+was made to get control of the dangerous hill-tops. With
 +ten thousand well-equipped soldiers to pit against an ill-trained
 +and poorly commanded multitude of farmers the<span class="pagenum" id="Page_101">101</span>
 +task seemed easy. After trying to terrify the rebels by
 +threatening with the gallows all who should be taken with
 +arms, and offering to pardon those who would lay them
 +down, Gage prepared to execute this plan. The patriots
 +forestalled him by sending twelve hundred men under the
 +veteran Colonel Prescott to seize Bunker Hill, in Charlestown.</p>
 +
 +<hr />
 +
 +<p><span class="pagenum" id="Page_102">102</span></p>
 +
 +<div class="chapter">
 +<h2 id="VII" class="vspace">VII<br />
 +
 +<span id="t_8" class="subhead">THE BATTLE OF BUNKER HILL, 1775.</span></h2>
 +</div>
 +
 +<p class="drop-cap"><span class="smcap1">In</span> May, 1775, the British force in Boston had increased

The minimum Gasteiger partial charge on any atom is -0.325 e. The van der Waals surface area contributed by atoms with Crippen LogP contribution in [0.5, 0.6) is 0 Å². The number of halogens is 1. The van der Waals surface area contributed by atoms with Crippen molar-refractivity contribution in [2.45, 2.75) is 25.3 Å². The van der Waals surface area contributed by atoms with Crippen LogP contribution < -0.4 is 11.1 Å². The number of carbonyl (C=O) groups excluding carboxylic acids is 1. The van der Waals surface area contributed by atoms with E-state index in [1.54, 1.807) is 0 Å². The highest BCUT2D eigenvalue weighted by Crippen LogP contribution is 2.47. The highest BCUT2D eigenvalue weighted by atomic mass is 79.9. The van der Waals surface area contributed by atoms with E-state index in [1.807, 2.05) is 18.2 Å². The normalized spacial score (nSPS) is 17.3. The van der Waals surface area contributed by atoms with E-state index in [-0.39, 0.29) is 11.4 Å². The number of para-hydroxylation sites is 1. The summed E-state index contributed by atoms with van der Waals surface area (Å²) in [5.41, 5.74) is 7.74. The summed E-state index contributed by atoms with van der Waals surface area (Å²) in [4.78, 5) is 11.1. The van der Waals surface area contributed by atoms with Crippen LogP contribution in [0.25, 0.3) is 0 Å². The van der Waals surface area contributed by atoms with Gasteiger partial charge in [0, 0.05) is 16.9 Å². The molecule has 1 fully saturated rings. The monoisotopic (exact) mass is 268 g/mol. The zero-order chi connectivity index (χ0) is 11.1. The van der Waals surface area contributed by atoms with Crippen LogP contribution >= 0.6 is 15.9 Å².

+by fresh arrivals from England and Ireland to ten
 +thousand men. The man-of-war <i>Cerberus</i> arrived on the
 +25th with Generals Howe, Clinton, and Burgoyne—three
 +officers experienced in the military tactics of Europe, but
 +little prepared for service here. They were surprised at
 +the aspect of affairs, and Gage was reproached for his
 +apparent supineness. However, unity of action was necessary,
 +and the new-comers heartily co-operated with Gage
 +in his plans, such as they were, for dispersing the rebel host
 +that hemmed him in. He issued a proclamation on June
 +12 insulting in words and menacing in tone. It declared
 +martial law; pronounced those in arms and their abettors